Today I had my head handed to me. Not in so many words, or actions, so to speak. But it was certainly an eye-opening experience. I am, apparently, a coward at heart. And, I make assumptions and then work myself up into a dither because of them... because of the FEAR I've created, in my own dang head.
Here's a little background info.
For this English class I'm taking, we had an assignment that required us to write a campaign ad. So, me being me, I did. I put out everything that I felt was the most important to me, and hit on everything from the bunk federal taxation situation to the fact that we're spending so much overseas in wars we have no business being in. I also threw a bunch of other stuff in there regarding fiat money, etc etc...
When it came time for class, however, I grew mightily alarmed when told that we were going to be "producing" and delivering these campaign ads. I mean, serious stage fright, and a big dose of I don't know what else. Anyways, I'm sitting there in this classroom full of people that I will reasonably never in my life talk to again, and I'm trembling, my palms are sweating, and I'm blushing and feeling incredibly sick to my stomach.
Why? Good darn question. I finally realized that I was honestly concerned about the opinion of the class! In particular, one person whom I assumed would be the first to snigger and denigrate what I'd written. I didn't want that to happen, and I was honestly AFRAID of someone's opinion regarding my political views. I take a very strong stance regarding some things, and I could not bear to have those views taken lightly, not right now, not when our country is poised on the eve of a huge embarkment into what I view as a morally wrong course.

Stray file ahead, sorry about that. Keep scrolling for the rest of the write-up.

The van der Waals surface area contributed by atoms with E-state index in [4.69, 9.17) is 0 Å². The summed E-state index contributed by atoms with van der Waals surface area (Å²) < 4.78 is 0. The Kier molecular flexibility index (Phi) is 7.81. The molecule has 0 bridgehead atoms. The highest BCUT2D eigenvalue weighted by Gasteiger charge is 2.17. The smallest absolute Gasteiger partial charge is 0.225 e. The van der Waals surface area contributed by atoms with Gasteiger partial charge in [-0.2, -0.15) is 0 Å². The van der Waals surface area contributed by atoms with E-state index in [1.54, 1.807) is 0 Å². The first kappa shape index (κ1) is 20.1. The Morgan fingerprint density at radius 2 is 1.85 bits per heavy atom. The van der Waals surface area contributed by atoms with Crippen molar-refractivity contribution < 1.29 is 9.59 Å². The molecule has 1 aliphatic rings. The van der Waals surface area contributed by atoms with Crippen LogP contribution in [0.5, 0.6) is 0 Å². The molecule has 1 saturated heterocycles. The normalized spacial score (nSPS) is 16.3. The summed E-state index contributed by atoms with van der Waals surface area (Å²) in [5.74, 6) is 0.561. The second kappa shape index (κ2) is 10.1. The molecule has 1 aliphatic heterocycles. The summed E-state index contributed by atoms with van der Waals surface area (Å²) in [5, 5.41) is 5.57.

Imagine my utter surprise and wonderment when, after having been granted relief by the professor (my ad didn't get 'produced'), I hear the wonderous words of Thomas Jefferson being spoken by one of the 'candidates,' directly referencing the unconstitutional Federal Reserve.
And after class, I just had to know who'd written that specific campaign ad.
Turns out, it was the guy I thought for sure would be the first to mock my own ideals and issues.
So here's a quick lesson for everyone: Be dang careful about what you assume, because apparently, assumptions are for everyone, and they're always WRONG.
p.s. Lew Rockwell, posting in The American Conservative writes that, ". . . we do have the freedom not to vote. No one has yet drafted us into the voting booth. I suggest that we exercise this right not to participate. It is one of the few rights we have left. Nonparticipation sends a message that we no longer believe in the racket they have cooked up for us, and we want no part of it."
It's an interesting argument, but one which I'm skeptical about. Not that I doubt that he has the right of it. Far from it, actually. Perhaps I'm just arrogant and egotistical enough to be able to say to anyone who asks, no, I did NOT vote for either one. I voted my conscience, and it was the morally responsible thing to do. I chose NOT to vote for evil.